Oregon opens applications for new paid family leave program
Why it matters: Lack of paid family leave often forces workers to choose between paying the bills and caring for a loved one.
State of play: The program allows employees to take up to 12 weeks of paid time off to care for a new child, a seriously ill family member or their own health or personal safety. It will cover the entire paycheck of a minimum wage worker and scales down as income climbs.
- Oregon is now one of a dozen states where most workers will have this benefit regardless of employer.
- It's one of five that include "affinity" relationships in the definition of family.
How it works: Both employees and employers have been paying into the Paid Leave Oregon fund since the beginning of this year. Sept. 3 is the earliest that benefits can start.
- Companies with more than 25 employees contribute 0.4% of Oregon payroll, while employees contribute 0.6% of their paychecks. (On a salary of $70,000 a year, roughly Oregon's median household income, that's about $420.)
- Independent contractors, self-employed people and tribal governments can choose to participate. People working for the federal government in Oregon aren't eligible.
- You need to notify your employer 30 days in advance for planned leave and within 24 hours of an emergency. To apply for benefits, go here.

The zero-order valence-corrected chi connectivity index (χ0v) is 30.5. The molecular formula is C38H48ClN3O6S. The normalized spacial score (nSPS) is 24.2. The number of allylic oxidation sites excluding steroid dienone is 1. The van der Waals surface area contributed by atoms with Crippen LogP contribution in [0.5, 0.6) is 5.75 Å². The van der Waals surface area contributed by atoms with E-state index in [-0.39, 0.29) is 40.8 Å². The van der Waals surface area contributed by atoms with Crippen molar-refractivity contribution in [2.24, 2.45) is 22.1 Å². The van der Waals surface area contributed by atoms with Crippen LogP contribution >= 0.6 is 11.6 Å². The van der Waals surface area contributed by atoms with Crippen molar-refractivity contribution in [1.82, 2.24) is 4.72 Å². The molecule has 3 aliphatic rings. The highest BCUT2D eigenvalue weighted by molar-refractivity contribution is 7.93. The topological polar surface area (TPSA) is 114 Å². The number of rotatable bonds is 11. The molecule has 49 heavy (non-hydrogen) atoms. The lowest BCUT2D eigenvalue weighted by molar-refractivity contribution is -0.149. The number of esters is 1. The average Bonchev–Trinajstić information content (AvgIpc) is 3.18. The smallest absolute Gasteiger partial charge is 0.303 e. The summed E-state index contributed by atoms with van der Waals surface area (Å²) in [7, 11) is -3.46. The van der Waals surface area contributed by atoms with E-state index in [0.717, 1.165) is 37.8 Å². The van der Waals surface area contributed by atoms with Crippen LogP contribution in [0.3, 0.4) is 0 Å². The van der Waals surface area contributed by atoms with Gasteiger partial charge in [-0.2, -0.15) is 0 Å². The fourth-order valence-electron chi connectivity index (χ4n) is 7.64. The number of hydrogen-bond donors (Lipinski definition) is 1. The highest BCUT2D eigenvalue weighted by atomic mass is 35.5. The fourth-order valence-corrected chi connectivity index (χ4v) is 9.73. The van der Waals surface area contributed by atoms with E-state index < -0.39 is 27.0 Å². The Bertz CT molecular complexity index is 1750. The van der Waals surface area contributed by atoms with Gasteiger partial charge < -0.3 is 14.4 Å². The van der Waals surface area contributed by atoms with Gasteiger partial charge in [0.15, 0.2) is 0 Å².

What they're saying: "I know this is going to level the playing field for lower-income and middle-income workers in Oregon, especially folks in specific industries where they've had no paid leave," Karen Madden Humelbaugh, Paid Leave Oregon director, told Axios.
- She also argues it's good for employers because trained workers won't have to quit when family needs come up.
By the numbers: Payroll contributions are expected to raise just over $800 million a year. Humelbaugh anticipates 12,000 people a month will apply for benefits, after an initial pent-up bump by families that welcomed new children in the past year — the allowed period for a child bonding claim.
- Weekly benefits will run from $540 to $1,523.63, depending on an employee's regular wage.
Of note: Over 3,000 Oregon employers don't have to participate because they already offer paid family leave.
- Such private plans must offer the exact same benefits and can't charge employees more than the state plan.
- Earlier this year, lawmakers aligned Oregon's programs so that workers can't take more than 16 weeks of combined leave a year — 18 in certain pregnancy-related complications — for the same underlying situation.
What we're watching: Washington started a similar program in 2020 and had to bump up payroll contributions this year after projections showed it would otherwise face a deficit.
- Oregon's program started with a higher overall payroll contribution and can only change that through legislative action, according to Humelbaugh.
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